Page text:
Sunday, April 29, 2012

The Plunger Games

In a world not that different from our own, 18-year-old Scatnipp Everwhine knows her way around a monkey wrench and clogged pipes; she has to, for she lives in District Overyonder, one of six districts that make up the nation Foremerica, where tools are rudimentary and the plumbing worse. At the annual Passing Day ceremonies, Scatnipp is chosen, along with her district-mate Peeta Wrap--a rather sad-sack young man who dreams of being a vending machine repairman--to represent their District in Foremerica's Plunger Games, an awful pay-per-view contest where two young adults (known simply as #1 and #2) from each district are locked into individual port-a-potties where they must read godawful third-generation fan fiction while subsisting solely on spicy, laxative-laced fare. The last one to make use of the only tool provided--a splintery plumber's helper--to unclog his or her notoriously malfunctioning port-a-potty wins the respect of the nation and a home with indoor plumbing. This year's interminable tome that the Great Unflushed (that's what they call the district reps) must read continuously while sitting on their holes is Fifty Shades of Pink Slime, a horrendous, laborious look inside the lascivious world of meat packing. Will Scatnipp emerge from her port-a-potty unwretching in triumph? Will Peeta Wrap ever succeed in winning anyone's sympathy? Will that treacherous good-for-nothing from District Aroundthebend, Dustin Beeper, get his pretty blond hair mussed up? And what will that vamp from District Somewheredownthattaway, Oxsona Bayou, learn about seducing a slaughterhouse hand from her voracious reading? If you care, stay away from this blog in the future.

Friday, April 27, 2012

Mama's Pride

How cool is this? On a frazzled day of work which created a virtual media blackout for me, I was apprised of Bob Dylan's much-deserved Presidential Medal of Freedom award via a voicemail from my mother, a fan by osmosis, if not by stereo-hugging devotion. Oh, let's put it at proof #1235 of why mother is so cool. I'm as proud of her Bob fandom as I'm sure Bob's late mother Beatty (pictured above cheering on Bob and that Baez woman) is of her little boy. Congratualtions Bob and Beatty, and thanks for the news, mom.

Wednesday, April 25, 2012

The Periodic Lazy Susan Of Elements

Far be it from me to claim any scientific expertise, but I do know my way around a phylum and other lab apparati. Hence the offense I took the other night when I got into a bit of a technical spat with my Guardian Angel (dba Stan). God knows how we got there, but after discussing quite civilly the debate between aluminum and wooden bats, things got a little tense when Stan questioned my working knowledge of the properties of aluminum. The next thing we knew we were in each other's faces about the atomic weight of Rhenium (Re), Stan absurdly suggesting it was 102.90550. "You fool," I countered. "You've made the age-old eleventh grade mistake of confusing Rhenium (Re) with Rhodium (Rh). As anyone who got above a C+ in chemistry knows, Rhenium is 186.207. That settles it; I'm eating Devil's Food Cake tonight." Stan flitted away in a hiff (angels don't huff, mind you, they merely hiff), obviously chastened. But, as usual, with Stan off in the ether, self-doubt creeped in. Is it .207 or .209? I decided to fact check myself and turned to my go-to source of self-confirmation, wakipedia.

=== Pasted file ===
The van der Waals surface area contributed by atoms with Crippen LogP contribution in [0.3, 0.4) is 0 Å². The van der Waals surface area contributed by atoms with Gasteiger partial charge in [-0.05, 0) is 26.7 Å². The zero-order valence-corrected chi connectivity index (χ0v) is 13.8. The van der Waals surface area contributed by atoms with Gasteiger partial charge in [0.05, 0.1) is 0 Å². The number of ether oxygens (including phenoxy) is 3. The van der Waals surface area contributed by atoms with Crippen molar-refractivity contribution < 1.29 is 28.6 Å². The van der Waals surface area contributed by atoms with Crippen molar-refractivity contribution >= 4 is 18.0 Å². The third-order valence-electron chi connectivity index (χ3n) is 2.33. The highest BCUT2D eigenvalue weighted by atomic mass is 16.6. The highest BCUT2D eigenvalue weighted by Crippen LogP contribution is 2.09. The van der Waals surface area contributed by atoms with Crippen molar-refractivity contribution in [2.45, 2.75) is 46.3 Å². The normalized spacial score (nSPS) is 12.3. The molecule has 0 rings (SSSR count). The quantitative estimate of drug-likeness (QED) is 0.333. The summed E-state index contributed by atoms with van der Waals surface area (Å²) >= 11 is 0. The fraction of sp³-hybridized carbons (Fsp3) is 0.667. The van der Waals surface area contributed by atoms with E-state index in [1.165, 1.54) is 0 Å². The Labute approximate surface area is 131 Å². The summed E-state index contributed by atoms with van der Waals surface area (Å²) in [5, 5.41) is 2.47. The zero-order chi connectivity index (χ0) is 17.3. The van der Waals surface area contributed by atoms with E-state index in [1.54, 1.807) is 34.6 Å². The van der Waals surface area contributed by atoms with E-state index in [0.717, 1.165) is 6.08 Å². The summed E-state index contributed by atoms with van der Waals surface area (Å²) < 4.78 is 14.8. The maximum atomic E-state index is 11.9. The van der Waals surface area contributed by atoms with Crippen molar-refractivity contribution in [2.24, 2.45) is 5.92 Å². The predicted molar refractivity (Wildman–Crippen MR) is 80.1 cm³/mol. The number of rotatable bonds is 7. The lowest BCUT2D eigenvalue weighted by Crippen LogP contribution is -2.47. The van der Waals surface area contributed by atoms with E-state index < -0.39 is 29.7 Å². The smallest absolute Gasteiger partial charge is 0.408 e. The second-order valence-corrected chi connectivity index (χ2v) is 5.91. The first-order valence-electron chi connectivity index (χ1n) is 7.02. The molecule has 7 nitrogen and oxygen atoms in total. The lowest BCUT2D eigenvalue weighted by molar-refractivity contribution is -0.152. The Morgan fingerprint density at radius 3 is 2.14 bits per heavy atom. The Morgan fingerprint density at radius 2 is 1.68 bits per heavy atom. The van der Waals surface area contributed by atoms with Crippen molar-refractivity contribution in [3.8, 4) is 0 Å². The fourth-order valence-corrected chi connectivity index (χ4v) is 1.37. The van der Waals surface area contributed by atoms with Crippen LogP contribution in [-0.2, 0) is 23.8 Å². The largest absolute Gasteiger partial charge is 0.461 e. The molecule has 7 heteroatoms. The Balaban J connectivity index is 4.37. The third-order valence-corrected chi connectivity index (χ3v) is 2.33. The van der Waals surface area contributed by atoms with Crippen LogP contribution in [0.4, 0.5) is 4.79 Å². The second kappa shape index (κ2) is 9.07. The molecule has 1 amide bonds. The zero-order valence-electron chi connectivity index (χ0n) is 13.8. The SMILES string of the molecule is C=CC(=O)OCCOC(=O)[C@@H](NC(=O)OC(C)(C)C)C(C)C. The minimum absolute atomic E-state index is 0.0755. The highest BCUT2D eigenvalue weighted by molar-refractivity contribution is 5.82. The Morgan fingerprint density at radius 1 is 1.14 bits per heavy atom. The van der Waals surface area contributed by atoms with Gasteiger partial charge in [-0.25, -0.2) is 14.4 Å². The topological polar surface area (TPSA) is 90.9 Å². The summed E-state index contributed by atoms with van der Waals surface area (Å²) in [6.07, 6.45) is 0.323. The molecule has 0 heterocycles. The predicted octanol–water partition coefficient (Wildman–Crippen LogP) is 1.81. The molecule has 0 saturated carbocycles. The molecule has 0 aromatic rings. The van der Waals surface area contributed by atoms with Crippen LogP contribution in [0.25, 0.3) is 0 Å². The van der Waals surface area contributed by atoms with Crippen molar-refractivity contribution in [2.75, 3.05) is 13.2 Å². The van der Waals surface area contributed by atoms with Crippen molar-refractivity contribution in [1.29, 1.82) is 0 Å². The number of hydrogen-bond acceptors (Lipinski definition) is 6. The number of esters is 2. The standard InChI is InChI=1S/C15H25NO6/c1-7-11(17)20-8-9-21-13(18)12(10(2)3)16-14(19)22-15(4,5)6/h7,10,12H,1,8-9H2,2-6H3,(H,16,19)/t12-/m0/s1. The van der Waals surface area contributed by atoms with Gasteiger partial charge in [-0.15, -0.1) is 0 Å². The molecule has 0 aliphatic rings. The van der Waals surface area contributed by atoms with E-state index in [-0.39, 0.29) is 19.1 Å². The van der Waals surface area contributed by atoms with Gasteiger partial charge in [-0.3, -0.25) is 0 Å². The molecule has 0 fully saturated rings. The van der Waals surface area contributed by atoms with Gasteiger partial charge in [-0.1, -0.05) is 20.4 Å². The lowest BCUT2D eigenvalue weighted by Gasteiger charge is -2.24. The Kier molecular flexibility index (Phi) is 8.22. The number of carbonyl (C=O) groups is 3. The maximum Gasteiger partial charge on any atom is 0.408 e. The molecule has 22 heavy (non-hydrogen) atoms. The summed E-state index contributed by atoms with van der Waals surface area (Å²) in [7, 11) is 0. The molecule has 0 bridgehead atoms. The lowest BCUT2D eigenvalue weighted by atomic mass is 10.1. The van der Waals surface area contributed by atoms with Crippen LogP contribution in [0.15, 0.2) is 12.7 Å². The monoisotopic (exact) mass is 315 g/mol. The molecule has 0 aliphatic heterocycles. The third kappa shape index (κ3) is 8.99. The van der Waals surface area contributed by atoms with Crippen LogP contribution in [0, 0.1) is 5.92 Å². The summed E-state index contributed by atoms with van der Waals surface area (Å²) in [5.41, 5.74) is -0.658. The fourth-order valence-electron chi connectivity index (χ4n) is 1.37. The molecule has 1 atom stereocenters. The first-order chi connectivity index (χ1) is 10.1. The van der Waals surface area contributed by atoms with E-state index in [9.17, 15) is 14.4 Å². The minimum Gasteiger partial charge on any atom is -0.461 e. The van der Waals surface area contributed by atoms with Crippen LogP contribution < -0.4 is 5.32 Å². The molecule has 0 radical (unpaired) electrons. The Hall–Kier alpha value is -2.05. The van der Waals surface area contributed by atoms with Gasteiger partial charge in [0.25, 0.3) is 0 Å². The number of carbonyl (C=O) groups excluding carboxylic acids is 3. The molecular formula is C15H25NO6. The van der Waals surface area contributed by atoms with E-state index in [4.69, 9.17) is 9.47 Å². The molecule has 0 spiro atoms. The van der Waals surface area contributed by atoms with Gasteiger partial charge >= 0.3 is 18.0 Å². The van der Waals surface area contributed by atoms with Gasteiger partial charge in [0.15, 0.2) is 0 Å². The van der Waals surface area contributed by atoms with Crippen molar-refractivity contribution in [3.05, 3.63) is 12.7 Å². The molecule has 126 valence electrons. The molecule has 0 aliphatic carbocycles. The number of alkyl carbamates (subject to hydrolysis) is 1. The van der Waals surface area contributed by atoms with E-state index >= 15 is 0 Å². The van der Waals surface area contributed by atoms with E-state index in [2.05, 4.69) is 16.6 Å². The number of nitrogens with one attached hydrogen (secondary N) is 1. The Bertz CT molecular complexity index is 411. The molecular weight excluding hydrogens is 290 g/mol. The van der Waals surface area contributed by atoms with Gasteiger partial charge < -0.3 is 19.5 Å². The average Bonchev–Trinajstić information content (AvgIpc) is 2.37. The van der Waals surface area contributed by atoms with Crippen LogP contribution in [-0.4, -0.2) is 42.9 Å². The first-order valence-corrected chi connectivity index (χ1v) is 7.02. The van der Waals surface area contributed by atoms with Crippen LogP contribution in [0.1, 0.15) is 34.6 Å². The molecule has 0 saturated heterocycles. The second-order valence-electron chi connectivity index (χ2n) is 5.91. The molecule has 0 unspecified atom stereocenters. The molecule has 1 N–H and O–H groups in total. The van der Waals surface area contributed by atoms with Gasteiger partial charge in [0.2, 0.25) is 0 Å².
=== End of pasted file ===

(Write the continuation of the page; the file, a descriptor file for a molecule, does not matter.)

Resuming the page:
Suffice it to say, Gosh, science does march on, don't it? Admittedly, the last time I perused the Periodic Table of Elements was June 5, 1980, when I was doing some last second cramming for my eleventh grade chemistry final exam, but wow, those chemists have been busy. Not only have they added a few more places at the table over the last 32 years, but they've accessorized! Do you know that there's now a Lazy Susan of Elements perched smartly on the old Periodic Table? How quaint and helpful to all of us lay folk is that?

The story goes that as technology hit its present warp-speed phase a few years ago and new elements were being discovered or artificially created seemingly fortnightly, a kind of domestic chemical kitchen debate raged about where to arrange the newcomers on the increasingly crowded table of elements. As usual, the standard debate over whether to be fully inclusive of the Lanthanides and Actinides (kind of the Palestinians and District of Columbia denizens of the chemical world, the not-quite-matching-new-leafs-of-the-table elements) spilled over into the debate, with many experts adamantly against yet another unwieldy leaf. That's when Dr. A.C.D.C. "Skip" Effluvium seized his moment of fame. "Okay, brains," Skip exclaimed at a consortium of Table Logistics Guys confab, "since all of these new elements aren't, you know, main entrees, shall we say, like Hydrogen and Rhenium, but more like, well, 'condiment' elements, why don't we construct a real sleek Lazy Susan for them? Hunh? Sort of like that one Brandon bought for me at BB&B? Only teal." Before some of the Old Guard had laughed Skip out of the conference room, other more open-minded Logistics Guys bravely spoke up about the genius of Skip's idea. By week's end, that teal Lazy Susan was sitting gorgeously on top of all the most up-to-date Periodic Tables round the world (though Skip's suggestion/plea that Neon be added to the Lazy Susan, "just for, you know, some panache," never did gain any traction).